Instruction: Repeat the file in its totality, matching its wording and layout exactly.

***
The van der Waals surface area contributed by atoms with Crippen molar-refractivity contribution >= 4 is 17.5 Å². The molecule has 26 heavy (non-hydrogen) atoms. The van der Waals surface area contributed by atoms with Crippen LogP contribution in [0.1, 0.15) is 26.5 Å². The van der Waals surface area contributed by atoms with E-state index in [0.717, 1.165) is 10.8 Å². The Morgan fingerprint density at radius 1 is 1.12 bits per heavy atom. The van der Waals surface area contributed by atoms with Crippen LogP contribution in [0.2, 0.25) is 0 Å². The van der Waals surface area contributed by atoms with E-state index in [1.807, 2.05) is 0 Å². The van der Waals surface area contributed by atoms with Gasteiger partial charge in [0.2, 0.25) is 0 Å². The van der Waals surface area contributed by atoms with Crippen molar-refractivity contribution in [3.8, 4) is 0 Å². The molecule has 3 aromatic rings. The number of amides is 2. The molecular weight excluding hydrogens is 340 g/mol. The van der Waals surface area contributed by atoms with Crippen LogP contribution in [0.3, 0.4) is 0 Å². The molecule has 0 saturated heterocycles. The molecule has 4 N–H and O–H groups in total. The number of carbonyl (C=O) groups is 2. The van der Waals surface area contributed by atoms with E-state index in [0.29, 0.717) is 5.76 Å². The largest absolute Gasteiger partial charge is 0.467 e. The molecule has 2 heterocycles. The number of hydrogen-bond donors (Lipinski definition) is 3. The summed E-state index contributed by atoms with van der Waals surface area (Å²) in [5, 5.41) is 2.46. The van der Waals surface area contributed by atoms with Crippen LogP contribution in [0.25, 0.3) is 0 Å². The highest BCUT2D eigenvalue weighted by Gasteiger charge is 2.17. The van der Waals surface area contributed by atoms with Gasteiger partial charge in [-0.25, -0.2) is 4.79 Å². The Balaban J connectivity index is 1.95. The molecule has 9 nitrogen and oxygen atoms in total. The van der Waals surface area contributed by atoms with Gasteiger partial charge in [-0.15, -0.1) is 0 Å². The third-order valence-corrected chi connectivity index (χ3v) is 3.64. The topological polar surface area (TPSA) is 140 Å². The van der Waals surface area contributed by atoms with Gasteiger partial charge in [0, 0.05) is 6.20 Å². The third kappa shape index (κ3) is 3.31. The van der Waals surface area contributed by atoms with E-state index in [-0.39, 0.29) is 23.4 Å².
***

The van der Waals surface area contributed by atoms with Crippen molar-refractivity contribution >= 4 is 17.5 Å². The molecule has 26 heavy (non-hydrogen) atoms. The van der Waals surface area contributed by atoms with Crippen LogP contribution in [0.1, 0.15) is 26.5 Å². The van der Waals surface area contributed by atoms with E-state index in [0.717, 1.165) is 10.8 Å². The Morgan fingerprint density at radius 1 is 1.12 bits per heavy atom. The van der Waals surface area contributed by atoms with Crippen LogP contribution in [0.2, 0.25) is 0 Å². The van der Waals surface area contributed by atoms with E-state index in [1.807, 2.05) is 0 Å². The van der Waals surface area contributed by atoms with Gasteiger partial charge in [0.2, 0.25) is 0 Å². The van der Waals surface area contributed by atoms with Crippen molar-refractivity contribution in [3.8, 4) is 0 Å². The molecule has 3 aromatic rings. The number of amides is 2. The molecular weight excluding hydrogens is 340 g/mol. The van der Waals surface area contributed by atoms with Crippen LogP contribution in [0.3, 0.4) is 0 Å². The molecule has 0 saturated heterocycles. The molecule has 4 N–H and O–H groups in total. The number of carbonyl (C=O) groups is 2. The van der Waals surface area contributed by atoms with E-state index in [0.29, 0.717) is 5.76 Å². The largest absolute Gasteiger partial charge is 0.467 e. The molecule has 2 heterocycles. The number of hydrogen-bond donors (Lipinski definition) is 3. The summed E-state index contributed by atoms with van der Waals surface area (Å²) in [5, 5.41) is 2.46. The van der Waals surface area contributed by atoms with Crippen LogP contribution in [0.25, 0.3) is 0 Å². The highest BCUT2D eigenvalue weighted by Gasteiger charge is 2.17. The van der Waals surface area contributed by atoms with Gasteiger partial charge in [-0.25, -0.2) is 4.79 Å². The Balaban J connectivity index is 1.95. The molecule has 9 nitrogen and oxygen atoms in total. The van der Waals surface area contributed by atoms with Gasteiger partial charge in [-0.15, -0.1) is 0 Å². The third-order valence-corrected chi connectivity index (χ3v) is 3.64. The topological polar surface area (TPSA) is 140 Å². The van der Waals surface area contributed by atoms with Gasteiger partial charge in [0, 0.05) is 6.20 Å². The third kappa shape index (κ3) is 3.31. The van der Waals surface area contributed by atoms with E-state index in [-0.39, 0.29) is 23.4 Å².